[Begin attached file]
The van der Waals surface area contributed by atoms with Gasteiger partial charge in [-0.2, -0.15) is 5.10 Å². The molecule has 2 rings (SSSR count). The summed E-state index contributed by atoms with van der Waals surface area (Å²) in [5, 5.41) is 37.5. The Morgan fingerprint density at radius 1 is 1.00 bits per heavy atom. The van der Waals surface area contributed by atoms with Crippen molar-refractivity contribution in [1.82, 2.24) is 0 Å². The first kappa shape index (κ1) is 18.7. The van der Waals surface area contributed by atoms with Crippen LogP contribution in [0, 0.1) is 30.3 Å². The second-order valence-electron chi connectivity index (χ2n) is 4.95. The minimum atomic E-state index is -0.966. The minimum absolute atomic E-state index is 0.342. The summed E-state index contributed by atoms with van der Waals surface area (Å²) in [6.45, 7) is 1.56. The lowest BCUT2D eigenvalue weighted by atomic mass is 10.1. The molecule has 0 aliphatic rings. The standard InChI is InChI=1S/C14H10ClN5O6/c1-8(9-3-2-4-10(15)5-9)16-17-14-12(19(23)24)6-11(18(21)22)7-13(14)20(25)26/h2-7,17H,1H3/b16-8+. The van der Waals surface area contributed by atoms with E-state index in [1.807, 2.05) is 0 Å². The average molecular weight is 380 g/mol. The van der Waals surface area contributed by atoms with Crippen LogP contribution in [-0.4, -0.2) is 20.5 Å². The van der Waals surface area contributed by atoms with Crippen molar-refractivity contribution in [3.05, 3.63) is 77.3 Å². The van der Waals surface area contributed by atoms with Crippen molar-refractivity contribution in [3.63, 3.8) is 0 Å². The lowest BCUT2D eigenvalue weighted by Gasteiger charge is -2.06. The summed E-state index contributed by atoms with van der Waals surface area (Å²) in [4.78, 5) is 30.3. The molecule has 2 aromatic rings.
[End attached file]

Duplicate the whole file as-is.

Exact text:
The van der Waals surface area contributed by atoms with Gasteiger partial charge in [-0.2, -0.15) is 5.10 Å². The molecule has 2 rings (SSSR count). The summed E-state index contributed by atoms with van der Waals surface area (Å²) in [5, 5.41) is 37.5. The Morgan fingerprint density at radius 1 is 1.00 bits per heavy atom. The van der Waals surface area contributed by atoms with Crippen molar-refractivity contribution in [1.82, 2.24) is 0 Å². The first kappa shape index (κ1) is 18.7. The van der Waals surface area contributed by atoms with Crippen LogP contribution in [0, 0.1) is 30.3 Å². The second-order valence-electron chi connectivity index (χ2n) is 4.95. The minimum atomic E-state index is -0.966. The minimum absolute atomic E-state index is 0.342. The summed E-state index contributed by atoms with van der Waals surface area (Å²) in [6.45, 7) is 1.56. The lowest BCUT2D eigenvalue weighted by atomic mass is 10.1. The molecule has 0 aliphatic rings. The standard InChI is InChI=1S/C14H10ClN5O6/c1-8(9-3-2-4-10(15)5-9)16-17-14-12(19(23)24)6-11(18(21)22)7-13(14)20(25)26/h2-7,17H,1H3/b16-8+. The van der Waals surface area contributed by atoms with E-state index in [1.807, 2.05) is 0 Å². The average molecular weight is 380 g/mol. The van der Waals surface area contributed by atoms with Crippen LogP contribution in [-0.4, -0.2) is 20.5 Å². The van der Waals surface area contributed by atoms with Crippen molar-refractivity contribution in [3.05, 3.63) is 77.3 Å². The van der Waals surface area contributed by atoms with Crippen molar-refractivity contribution in [3.63, 3.8) is 0 Å². The lowest BCUT2D eigenvalue weighted by Gasteiger charge is -2.06. The summed E-state index contributed by atoms with van der Waals surface area (Å²) in [4.78, 5) is 30.3. The molecule has 2 aromatic rings.